Alexandra to Alexandra
Stage Two unveils the hidden mountain biking gem that is Alexandra. The thriving and dedicated MTB community has built up some prime tracks in the area and Pioneer riders will get a little taste of them on the Queen’s Stage.
The day starts off with a cruisy warm up on New Zealand’s original great ride, the Central Otago Rail Trail taking riders out to the tracks behind the clock tower. From there starts a 15km ride through rocky dessert-esque terrain that hosts a network of trails that only locals can navigate their way through. Before exiting the first section back into Alex proper, riders will enjoy a decent through Rock Garden and what will be a highpoint of the day. Don’t let the name deter you, not so much rock, just good fun.
After crossing through town, teams will follow the stunning Roxburgh Gorge Trail alongside the mighty Clutha River for the next 7km. The gorge is billed New Zealand’s ‘Grand Canyon’ with the blue-green river cutting deep into the towering schist hills on either side. The manicured 2.5m wide gravel trail will give riders some passing opportunity before the next single track section. Here starts one of the major climbs of the day up Sphinx, meticulously sculpted two-way track taking teams 400m up to the ridgeline of Flat Top Hill. The course then loops down to Butchers Dam and back up to the ridge through rocky outcrops and bunches of wild thyme. This single track section is classed intermediate and with a few steeper sections, little rock rollovers and step-downs that will require riders to be switched on. Once back at the top there will be brief respite at the Aid Station before continuing on to Earnscleugh Station.
The next 15km of the journey is on the fast and smooth farm tracks of Earnscleugh Station. The private tracks of the merino station have been opened up to Pioneers for this day only and will be a welcome change from the first part of the day. Through past Aid Station 2, teams continue on well surfaced farm track through rolling hills and fruit orchards of Clyde until the start of the second major climb of the day. The climb up the Fraser River presents the biggest challenge of the day; a steady climb with a sting in the tail as it pitches up beyond the Weir before levelling out on Hawksburn Road. Don’t relax too much, the Clyde Enduro descent is the most technical of the day and will require full concentration as it plunges down towards Lake Dunstan, held back by the Clyde Dam.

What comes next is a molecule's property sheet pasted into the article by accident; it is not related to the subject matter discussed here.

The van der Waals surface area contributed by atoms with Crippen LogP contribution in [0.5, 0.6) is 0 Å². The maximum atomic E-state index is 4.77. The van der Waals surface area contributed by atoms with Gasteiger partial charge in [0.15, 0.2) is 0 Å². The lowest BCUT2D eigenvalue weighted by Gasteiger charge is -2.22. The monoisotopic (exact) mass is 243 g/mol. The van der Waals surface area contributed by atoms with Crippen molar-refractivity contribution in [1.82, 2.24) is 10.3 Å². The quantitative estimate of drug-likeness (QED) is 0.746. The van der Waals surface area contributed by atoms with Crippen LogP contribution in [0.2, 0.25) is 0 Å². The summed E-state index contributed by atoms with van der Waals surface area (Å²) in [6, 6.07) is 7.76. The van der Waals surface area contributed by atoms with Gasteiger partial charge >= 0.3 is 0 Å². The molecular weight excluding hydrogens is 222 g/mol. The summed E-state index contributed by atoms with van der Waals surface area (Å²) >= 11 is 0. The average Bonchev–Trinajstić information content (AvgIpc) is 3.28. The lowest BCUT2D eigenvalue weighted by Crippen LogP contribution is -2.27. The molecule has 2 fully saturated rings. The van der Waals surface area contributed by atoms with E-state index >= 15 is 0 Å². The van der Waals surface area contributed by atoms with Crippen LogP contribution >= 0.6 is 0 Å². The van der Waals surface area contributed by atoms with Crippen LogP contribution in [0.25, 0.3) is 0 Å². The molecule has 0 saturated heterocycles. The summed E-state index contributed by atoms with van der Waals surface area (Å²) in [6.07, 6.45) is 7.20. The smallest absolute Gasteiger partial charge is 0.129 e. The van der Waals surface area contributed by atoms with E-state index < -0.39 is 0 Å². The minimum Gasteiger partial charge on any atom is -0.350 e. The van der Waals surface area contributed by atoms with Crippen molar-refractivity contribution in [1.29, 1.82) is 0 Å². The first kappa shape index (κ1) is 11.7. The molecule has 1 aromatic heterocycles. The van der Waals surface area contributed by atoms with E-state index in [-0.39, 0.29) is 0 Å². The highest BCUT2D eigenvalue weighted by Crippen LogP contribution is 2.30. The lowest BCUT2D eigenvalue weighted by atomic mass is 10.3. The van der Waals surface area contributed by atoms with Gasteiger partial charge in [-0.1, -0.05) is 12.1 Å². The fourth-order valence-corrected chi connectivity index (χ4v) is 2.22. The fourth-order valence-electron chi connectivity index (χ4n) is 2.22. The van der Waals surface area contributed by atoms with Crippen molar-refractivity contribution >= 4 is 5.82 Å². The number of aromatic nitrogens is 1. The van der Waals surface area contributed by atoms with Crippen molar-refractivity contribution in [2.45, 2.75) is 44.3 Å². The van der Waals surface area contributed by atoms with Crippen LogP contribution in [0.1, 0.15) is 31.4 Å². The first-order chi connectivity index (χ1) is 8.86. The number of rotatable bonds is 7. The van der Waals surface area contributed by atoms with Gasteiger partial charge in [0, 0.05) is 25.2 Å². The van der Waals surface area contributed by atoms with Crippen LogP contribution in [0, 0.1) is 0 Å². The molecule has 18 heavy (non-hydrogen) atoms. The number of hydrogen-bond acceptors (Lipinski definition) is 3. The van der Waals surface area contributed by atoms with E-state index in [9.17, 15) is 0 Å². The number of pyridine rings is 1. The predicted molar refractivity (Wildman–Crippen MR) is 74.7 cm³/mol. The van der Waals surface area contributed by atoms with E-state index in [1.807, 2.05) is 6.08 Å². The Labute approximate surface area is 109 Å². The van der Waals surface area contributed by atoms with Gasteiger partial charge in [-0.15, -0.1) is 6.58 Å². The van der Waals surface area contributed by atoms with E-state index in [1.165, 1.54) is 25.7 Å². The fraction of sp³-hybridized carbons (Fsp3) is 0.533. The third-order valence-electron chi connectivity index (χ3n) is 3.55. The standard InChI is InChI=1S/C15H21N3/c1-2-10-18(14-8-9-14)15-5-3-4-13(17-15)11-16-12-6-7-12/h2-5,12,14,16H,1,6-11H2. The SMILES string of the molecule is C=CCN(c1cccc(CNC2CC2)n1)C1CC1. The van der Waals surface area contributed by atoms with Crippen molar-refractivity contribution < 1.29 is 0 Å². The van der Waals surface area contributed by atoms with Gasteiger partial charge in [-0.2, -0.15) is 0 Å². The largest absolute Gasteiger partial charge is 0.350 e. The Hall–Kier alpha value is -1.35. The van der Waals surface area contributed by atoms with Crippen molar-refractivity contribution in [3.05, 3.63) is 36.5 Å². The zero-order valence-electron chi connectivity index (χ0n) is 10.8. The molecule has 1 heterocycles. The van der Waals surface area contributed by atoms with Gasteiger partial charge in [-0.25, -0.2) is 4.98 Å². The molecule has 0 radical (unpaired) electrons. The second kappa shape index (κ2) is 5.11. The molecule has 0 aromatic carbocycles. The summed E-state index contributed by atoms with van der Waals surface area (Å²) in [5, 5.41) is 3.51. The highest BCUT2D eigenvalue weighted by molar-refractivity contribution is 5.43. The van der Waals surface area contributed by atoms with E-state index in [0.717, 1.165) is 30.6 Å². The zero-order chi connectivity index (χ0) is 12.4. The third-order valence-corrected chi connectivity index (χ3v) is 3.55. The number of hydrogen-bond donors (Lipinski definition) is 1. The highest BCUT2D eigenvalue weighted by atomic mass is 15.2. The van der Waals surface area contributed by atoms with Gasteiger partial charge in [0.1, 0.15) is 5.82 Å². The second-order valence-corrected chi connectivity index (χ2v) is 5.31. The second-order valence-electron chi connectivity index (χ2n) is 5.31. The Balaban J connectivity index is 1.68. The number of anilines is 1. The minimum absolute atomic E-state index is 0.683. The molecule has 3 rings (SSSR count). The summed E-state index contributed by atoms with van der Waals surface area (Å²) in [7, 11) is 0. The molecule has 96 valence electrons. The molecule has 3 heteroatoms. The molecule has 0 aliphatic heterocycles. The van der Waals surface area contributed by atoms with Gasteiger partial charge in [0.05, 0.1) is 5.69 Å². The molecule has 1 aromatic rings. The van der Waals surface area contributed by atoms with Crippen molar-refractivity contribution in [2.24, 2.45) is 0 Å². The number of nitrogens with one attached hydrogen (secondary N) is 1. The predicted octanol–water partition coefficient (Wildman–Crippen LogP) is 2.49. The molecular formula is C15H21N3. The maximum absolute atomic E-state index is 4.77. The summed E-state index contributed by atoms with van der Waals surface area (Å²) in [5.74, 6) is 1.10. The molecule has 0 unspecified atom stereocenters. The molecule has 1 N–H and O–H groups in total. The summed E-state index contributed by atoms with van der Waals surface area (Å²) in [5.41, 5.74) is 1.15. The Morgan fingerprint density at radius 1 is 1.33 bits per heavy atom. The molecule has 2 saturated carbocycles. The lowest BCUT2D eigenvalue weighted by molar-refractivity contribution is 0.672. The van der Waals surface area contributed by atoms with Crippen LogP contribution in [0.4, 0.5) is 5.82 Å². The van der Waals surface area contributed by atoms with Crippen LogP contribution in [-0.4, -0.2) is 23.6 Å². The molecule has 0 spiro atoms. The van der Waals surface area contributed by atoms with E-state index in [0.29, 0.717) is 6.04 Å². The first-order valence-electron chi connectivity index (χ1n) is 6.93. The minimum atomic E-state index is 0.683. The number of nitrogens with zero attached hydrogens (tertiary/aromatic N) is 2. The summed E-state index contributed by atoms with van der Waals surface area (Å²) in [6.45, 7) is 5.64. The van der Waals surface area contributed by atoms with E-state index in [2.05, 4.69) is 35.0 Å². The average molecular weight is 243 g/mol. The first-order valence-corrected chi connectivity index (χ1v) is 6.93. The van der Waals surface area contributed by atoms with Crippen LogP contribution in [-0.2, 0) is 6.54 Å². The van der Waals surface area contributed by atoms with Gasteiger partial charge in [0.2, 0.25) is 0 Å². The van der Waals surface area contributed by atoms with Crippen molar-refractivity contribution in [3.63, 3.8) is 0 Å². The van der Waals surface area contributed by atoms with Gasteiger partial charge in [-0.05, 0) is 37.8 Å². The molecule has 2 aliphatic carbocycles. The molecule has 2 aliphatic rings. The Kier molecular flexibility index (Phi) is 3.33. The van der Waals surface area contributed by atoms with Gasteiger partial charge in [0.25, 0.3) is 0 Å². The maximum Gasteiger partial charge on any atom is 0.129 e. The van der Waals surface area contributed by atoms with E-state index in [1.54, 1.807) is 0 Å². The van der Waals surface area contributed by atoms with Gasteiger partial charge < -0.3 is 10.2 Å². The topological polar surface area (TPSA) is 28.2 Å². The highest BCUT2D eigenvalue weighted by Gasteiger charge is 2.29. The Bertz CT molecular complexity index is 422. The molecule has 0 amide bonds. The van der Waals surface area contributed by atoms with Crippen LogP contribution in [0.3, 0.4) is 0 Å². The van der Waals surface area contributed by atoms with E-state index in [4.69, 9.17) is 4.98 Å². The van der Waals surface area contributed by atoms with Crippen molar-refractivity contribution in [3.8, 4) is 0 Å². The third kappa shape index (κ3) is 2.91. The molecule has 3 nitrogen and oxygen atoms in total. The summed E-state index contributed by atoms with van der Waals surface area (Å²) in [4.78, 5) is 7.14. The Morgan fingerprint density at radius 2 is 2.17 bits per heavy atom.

At the base of the decent, Aid Station 3 invites riders to replenish before the final 20km of the day. Starting with an easy tour along the Clyde river track, the course soon connects back up with the rail trail that takes teams to another couple local MTB hot spots – the Airport trails and Boot Hill. Built by the Mountain Bikers of Alexandra, the last 10km of the day will mostly be on well-groomed fast trails providing a perfect finish to a long day in the saddle.
Alexandra to Bannockburn
UPDATE: Due to the high water levels of the Fraser River, there has been course change for race day. The maps below are correct as at 7pm 27 November.
The journey to the second race village location is predominantly on farm track and will take riders deep into remote high country stations along the way. Riders will be exposed to spectacular views 1000m above sea level on the Cairnmuir Range.
After the extra helping of single track from yesterday, riders will be relieved to roll through town and onto the Alexandra - Clyde River Trail, a 10km section of wide and fast flowing track between the willows. In Clyde, the course joins the Fruitlands roads, what will be speedy section on tar seal blazing past apple, cherry and apricot orchards.
At 25kms in, Fraser road pitches up en-route to the Fraser Dam. Despite the length of the climb, the surface is good and the gradient not too taxing on the body at this early in the stage. Once past the first Aid Station it’s just short grunt up to the plateau before the course drops to the stunning Fraser Dam. Here riders will need to cross its icy-cold intake before circumventing the lake into Hawksburn station. Enjoy the undulating hills and farm track for the next 10km as the base of Cairnmuir range looms in the distance.
Past the homestead and the second Aid Station, teams commence the big climb of the day. As the trail steepens, riders may be forced into a short push to gain the ridge above Fish creek, from where a sustained climb leads out onto the tops. The reward is amazing 360 views back towards the Remarkables in the West, Leaning Rock to the East and Lake Dunstan far below.
The Cairmuir track is exposed to the elements and will be the highlight of the stage (if the wind shows mercy). The trail is on disused 4WD track with and is home to little bar a couple alpine huts and the hearty grasses and scrub that can withstand the arid conditions. The course drops down past an historic musterers at Aid Station 3 before joining up with a relic water race. The new race village will be beckoning during the final decent off of the Cairnmuir track as it cuts through gullies of rock and thyme, plunging through Vineyards towards the deep blue water of the Bannockburn inlet.